There were ghosts in that old house. I had to admit I’d never seen one , but I knew they were there. (anaphoric — the substitution occurs after the noun)

In the next example, it is a verb phrase that is substituted, and this is referred to as verbal substitution:

Some animals feed their young with milk. Animals that do this are called mammals.

Various forms of the verb ’do’ frequently substitute for other verbs in English.

Sometimes, much more extensive sections of text are substituted, as in these examples:

The teacher said to me, ’Well, now you should be able to complete this exercise by yourself .’ ’I hope so,’ I replied rather uncertainly.

Has everyone gone home already? Surely not.

Such clausal substitution often uses ’so’ or ’not’ as the substitute.

Another type of cohesive tie that operates in very similar ways to substitution is ellipsis. Look at the following example:

They walked slowly along the path that wound between the rocky outcrops. On one side they could trace the course of a dried-up stream, and on the other a broken wall rose from time to time.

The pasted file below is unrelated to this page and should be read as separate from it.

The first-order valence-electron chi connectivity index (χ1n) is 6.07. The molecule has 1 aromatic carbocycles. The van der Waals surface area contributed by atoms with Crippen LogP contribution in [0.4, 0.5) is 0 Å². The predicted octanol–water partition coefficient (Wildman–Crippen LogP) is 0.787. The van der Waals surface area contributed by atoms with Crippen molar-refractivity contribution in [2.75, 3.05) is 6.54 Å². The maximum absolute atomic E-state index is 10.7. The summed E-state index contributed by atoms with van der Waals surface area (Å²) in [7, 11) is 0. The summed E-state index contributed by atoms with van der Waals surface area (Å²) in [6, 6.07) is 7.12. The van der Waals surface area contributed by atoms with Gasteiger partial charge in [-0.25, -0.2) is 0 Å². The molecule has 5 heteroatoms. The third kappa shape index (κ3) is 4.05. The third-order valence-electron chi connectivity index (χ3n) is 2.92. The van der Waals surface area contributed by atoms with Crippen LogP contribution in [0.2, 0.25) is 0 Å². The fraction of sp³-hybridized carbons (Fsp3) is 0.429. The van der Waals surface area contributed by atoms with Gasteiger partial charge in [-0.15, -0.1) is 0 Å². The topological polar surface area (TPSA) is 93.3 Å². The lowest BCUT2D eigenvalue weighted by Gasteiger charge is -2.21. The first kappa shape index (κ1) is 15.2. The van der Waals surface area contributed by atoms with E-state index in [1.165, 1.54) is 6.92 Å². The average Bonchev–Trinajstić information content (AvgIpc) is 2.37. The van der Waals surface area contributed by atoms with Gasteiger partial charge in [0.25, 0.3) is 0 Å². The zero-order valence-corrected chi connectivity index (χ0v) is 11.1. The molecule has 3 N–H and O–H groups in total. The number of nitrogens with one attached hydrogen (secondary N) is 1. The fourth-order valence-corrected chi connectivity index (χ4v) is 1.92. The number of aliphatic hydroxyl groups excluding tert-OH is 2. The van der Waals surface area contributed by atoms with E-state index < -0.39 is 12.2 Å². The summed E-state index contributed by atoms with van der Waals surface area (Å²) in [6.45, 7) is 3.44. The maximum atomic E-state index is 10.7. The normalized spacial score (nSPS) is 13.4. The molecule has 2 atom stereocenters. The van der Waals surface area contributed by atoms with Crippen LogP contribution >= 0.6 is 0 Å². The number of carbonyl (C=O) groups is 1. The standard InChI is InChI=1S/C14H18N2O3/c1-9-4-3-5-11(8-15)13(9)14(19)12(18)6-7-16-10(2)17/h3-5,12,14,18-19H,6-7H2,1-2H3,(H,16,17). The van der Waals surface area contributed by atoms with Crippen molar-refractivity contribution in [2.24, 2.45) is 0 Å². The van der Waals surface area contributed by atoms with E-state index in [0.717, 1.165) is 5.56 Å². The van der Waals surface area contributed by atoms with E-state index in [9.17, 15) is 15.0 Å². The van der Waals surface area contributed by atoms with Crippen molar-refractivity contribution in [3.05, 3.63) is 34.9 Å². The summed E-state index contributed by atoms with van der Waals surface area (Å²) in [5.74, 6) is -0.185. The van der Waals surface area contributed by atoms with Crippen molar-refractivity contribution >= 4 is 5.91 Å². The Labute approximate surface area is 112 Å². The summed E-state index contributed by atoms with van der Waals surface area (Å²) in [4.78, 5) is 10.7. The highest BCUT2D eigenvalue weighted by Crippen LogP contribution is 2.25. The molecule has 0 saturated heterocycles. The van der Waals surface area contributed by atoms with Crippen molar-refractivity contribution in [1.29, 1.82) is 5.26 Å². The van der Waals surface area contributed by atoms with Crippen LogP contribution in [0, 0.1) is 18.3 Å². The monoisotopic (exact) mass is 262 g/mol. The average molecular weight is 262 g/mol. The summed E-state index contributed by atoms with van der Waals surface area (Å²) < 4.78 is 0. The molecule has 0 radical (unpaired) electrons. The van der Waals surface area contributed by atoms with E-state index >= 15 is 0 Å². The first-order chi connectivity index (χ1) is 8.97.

Most readers will have no problem recognising that the second sentence could read:

On one side of the path they could trace the course of a dried up stream, and on the other side of the path a broken wall rose from time to time.

To avoid the inelegance of repetition, words have been omitted in the first version of this sentence. This phenomenon is known as ellipsis and, as can be seen in this example, appreciating how it works is crucial to understanding the text. The reader has to be able to supply, almost subconsciously, the missing words to make sense of the sentence. When ellipsis occurs, something is presupposed and, as the words are not physically present, they have to be supplied by the reader.